Silence and Fog. On Gesture, Time, and Historicity in the Films of Aleksandr Sokurov




Aleksandr Pushkin, Lev Tolstoi, Aleksandr Sokurov, Aby Warburg, Gilles Deleuze, Giorgio Agamben, Serge Daney, Artavazd Peleshian, Georges Didi-Huberman, Walter Benjamin, iconology, gesture, silence, signum harpocraticum, fog, storm, haptic visuality


In this study, I analyse gesture, iconography, and landscape construction in Aleksandr Sokurov’s films to reveal their distinct handling of time and commitment to the historicity of their imagery. My hermeneutic point of departure is Aby Warburg’s alternative approach to the historicity of images, in particular his attention to the mechanisms of montage along with the anthropological aspiration to formulate a history of gesture transmission in the West. Warburg’s project can shed light on certain aspects of Sokurov’s poetics, specifically on its relationship to literary, pictorial, and cinematic traditions. The gesture of silence, the so-called signum harpocraticum, holds a central position in Sokurov’s filmography underscoring the condition of mediality of the cinematic gesture itself. The gesture of silence establishes the deixis of a historical-political openness and of a dialectical moment through which the figure of the historical witness takes shape. As a reverse shot to this direct appeal to the spectator, images of fog, tempest, and storm promote not only a haptic visibility but also  represent the mists of history. In these mists, Sokurov attempts to tease out and ultimately “seize hold of a memory at a moment of danger” (Walter Benjamin). The historical, the political, and the sacred are located in Sokurov’s films between the gesture of silence and the depiction of fog.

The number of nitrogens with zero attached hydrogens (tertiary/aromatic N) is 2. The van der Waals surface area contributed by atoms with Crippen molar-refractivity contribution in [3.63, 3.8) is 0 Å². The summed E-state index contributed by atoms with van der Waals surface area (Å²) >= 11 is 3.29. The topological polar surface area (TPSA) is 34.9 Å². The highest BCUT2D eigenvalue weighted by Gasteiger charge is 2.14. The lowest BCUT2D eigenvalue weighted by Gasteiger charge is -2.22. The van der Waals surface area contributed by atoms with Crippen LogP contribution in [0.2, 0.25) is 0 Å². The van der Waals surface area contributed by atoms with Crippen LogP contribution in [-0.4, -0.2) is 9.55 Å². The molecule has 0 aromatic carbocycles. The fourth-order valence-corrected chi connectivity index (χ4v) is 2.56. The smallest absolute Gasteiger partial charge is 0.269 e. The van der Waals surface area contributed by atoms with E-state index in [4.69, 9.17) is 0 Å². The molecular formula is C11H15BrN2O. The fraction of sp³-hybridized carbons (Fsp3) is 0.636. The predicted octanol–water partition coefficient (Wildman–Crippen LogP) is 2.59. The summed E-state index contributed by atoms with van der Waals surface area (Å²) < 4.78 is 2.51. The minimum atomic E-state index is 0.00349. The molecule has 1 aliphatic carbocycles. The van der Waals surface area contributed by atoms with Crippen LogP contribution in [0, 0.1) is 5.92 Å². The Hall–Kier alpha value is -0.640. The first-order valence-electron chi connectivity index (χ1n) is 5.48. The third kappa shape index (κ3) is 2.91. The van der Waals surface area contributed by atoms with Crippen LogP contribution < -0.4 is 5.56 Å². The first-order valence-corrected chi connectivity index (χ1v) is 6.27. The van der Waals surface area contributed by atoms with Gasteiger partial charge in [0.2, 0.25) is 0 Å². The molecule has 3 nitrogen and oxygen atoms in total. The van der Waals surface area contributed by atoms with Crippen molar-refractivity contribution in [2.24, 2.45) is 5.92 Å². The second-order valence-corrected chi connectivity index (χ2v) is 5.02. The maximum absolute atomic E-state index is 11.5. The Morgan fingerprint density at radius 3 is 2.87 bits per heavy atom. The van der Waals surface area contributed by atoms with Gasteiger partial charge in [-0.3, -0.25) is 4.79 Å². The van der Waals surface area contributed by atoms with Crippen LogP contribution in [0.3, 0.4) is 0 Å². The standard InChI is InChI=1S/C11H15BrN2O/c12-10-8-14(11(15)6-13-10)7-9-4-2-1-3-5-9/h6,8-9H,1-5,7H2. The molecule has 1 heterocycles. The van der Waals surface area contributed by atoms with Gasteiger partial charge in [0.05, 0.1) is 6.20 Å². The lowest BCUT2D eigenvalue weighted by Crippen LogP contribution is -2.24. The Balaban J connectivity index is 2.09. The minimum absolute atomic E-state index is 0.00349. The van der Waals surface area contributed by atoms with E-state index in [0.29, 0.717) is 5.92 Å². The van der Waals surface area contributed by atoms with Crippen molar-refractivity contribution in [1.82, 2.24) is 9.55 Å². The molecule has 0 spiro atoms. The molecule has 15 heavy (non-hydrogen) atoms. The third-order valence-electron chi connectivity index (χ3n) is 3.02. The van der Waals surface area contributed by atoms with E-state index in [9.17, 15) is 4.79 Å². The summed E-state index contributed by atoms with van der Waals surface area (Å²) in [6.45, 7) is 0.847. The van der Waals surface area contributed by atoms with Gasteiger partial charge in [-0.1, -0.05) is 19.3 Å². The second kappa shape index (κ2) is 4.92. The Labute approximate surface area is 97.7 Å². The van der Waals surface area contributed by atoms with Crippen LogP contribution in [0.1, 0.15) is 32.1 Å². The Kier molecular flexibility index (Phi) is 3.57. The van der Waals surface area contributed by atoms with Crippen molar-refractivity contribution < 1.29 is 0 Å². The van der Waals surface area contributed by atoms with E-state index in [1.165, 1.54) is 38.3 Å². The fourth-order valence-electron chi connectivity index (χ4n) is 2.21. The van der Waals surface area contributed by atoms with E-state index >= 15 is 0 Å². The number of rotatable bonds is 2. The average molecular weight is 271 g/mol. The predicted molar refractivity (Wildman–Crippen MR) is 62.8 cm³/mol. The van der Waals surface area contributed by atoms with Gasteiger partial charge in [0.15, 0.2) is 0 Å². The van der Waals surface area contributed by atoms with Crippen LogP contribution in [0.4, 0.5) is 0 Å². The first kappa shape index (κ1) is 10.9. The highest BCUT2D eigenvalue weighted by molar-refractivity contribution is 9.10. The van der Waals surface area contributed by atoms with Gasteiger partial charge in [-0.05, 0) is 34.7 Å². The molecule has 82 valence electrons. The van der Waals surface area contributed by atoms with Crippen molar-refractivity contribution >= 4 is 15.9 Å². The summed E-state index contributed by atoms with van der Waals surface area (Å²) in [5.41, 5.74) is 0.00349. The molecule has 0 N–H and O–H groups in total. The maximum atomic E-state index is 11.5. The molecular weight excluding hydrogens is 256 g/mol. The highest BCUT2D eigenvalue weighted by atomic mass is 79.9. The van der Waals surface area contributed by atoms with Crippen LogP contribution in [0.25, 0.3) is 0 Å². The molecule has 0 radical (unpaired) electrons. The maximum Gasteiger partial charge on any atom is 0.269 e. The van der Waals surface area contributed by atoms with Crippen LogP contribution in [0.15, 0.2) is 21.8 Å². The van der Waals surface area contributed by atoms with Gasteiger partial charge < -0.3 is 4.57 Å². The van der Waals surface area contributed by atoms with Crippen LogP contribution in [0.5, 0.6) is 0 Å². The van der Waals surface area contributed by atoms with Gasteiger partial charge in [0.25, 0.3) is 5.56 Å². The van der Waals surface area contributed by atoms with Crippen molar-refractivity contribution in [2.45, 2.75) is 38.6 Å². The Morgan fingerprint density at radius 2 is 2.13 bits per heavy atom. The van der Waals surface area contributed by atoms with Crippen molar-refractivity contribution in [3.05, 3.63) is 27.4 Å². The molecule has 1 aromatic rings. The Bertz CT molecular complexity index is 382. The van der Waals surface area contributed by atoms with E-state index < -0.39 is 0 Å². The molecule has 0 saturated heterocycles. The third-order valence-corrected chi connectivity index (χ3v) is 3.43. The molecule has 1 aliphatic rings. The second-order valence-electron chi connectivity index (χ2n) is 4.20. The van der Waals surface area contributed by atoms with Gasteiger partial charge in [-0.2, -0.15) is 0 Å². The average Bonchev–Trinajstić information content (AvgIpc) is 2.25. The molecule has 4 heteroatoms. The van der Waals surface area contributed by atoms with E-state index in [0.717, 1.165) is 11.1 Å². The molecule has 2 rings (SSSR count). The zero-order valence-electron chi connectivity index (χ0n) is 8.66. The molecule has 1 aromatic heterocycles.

Author Biography

Ivan Pintor Iranzo, University Pompeu Fabra


Head of Undergraduate Studies in Audiovisual Communication

University Pompeu Fabra




How to Cite

Pintor Iranzo, Ivan. 2017. “Silence and Fog. On Gesture, Time, and Historicity in the Films of Aleksandr Sokurov”. Apparatus. Film, Media and Digital Cultures of Central and Eastern Europe, no. 5 (December).

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